“Stand-out students” begin the admissions process way before they actually complete their applications. What this means is thinking ahead to make sure you take a rigorous academic program and get the best grades, without overwhelming yourself in the process. It also means getting the most out of the standardized tests you can, usually accomplished through some kind of test prep. An important third ingredient is well-written essays that reflect who you are as a student and person.
In addition to grades, test scores, and essays, admissions people are very interested in what you do with your time when you are not in school. They look for students who show long-term involvements in something they love. Among the “stand-out” activities a few successful applicants have identified in their applications are:
* A teen who saw that his school was littered with all kinds of paper lunch bags, water bottles and trash. He was so upset by the mess that he decided to do something about it. On his own, he designed, got manufactured and then sold recyclable lunch bags to students, with the profits going back to his school.
* At five years old, a student began playing chess. Because he didn’t yet read, he asked his mother to read chess moves to him at night instead of bedtime stories. He became better and better at chess, received chess tutoring and entered competitions through the years. One day he won a national chess championship. In high school, he developed a chess program for his town’s school for homeless children.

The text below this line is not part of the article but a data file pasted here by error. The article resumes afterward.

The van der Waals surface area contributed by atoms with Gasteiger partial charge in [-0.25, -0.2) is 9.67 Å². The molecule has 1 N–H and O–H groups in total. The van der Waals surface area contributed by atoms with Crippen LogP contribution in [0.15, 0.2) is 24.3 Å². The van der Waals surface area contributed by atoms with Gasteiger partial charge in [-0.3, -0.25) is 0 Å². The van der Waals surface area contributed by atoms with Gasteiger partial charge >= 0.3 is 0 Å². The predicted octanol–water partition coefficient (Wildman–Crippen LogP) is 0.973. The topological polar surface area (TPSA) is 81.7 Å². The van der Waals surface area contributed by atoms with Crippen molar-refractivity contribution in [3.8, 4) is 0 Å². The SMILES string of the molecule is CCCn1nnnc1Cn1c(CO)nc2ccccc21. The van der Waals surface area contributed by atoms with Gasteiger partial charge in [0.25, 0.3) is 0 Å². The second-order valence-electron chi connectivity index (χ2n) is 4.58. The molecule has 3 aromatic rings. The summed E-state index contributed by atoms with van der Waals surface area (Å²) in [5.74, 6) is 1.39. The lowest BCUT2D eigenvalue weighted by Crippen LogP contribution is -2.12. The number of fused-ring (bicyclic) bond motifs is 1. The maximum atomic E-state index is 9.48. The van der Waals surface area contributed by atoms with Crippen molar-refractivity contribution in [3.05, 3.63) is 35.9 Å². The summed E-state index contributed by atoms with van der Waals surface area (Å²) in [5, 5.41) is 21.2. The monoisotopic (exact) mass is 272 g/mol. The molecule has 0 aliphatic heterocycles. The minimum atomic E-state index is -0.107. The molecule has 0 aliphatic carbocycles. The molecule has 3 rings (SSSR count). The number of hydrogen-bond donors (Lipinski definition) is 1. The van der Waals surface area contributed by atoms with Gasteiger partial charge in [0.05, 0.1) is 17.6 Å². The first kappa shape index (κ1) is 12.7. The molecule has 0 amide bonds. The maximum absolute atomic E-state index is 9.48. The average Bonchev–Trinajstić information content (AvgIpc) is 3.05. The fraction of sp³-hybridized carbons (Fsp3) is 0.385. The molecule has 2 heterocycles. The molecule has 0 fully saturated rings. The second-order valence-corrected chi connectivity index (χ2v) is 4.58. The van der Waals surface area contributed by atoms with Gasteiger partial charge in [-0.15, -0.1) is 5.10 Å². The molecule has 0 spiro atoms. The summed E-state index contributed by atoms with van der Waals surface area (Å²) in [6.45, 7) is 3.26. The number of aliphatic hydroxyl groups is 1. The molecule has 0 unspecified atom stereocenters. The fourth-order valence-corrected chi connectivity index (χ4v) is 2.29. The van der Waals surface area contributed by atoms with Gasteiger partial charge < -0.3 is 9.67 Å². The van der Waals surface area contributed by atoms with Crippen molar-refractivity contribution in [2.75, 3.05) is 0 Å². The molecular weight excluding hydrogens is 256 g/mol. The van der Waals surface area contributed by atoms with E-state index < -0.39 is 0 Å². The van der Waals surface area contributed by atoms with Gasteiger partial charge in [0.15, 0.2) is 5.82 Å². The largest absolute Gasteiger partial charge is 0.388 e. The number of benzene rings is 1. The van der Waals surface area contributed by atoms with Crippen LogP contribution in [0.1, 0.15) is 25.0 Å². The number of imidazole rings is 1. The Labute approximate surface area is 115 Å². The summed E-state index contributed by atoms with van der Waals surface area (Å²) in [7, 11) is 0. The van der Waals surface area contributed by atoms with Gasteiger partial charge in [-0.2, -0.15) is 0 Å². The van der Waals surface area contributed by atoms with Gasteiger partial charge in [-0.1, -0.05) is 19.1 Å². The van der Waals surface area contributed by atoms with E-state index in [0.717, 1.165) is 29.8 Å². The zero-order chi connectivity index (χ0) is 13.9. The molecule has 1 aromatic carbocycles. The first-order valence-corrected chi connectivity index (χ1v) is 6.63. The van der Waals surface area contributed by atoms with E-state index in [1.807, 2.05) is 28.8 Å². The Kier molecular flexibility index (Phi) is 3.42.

* Born with a profound hearing impairment at birth, a girl used her strengths to overcome the disability, specifically choosing to take on activities that were hearing neutral, as in computers and working with animals and cooking. To help other hearing impaired students, she began a newsletter that focused on what hearing impaired students could do with their time and lives, and also emphasized how few things they couldn’t do.
• A lover of animals and science, a girl became a teen volunteer for a city zoo. She was then accepted to a special program in which she taught classes to the public about endangered species and animal conservation. This then led her to being selected as an Arctic Ambassador to Polar Bears International, where she spent time with students from around the world in the Canadian tundra, studying polar bears, the effect of global climate change and ways of preserving natural resources.
Each one of the above stories were used by students as part of their successful applications.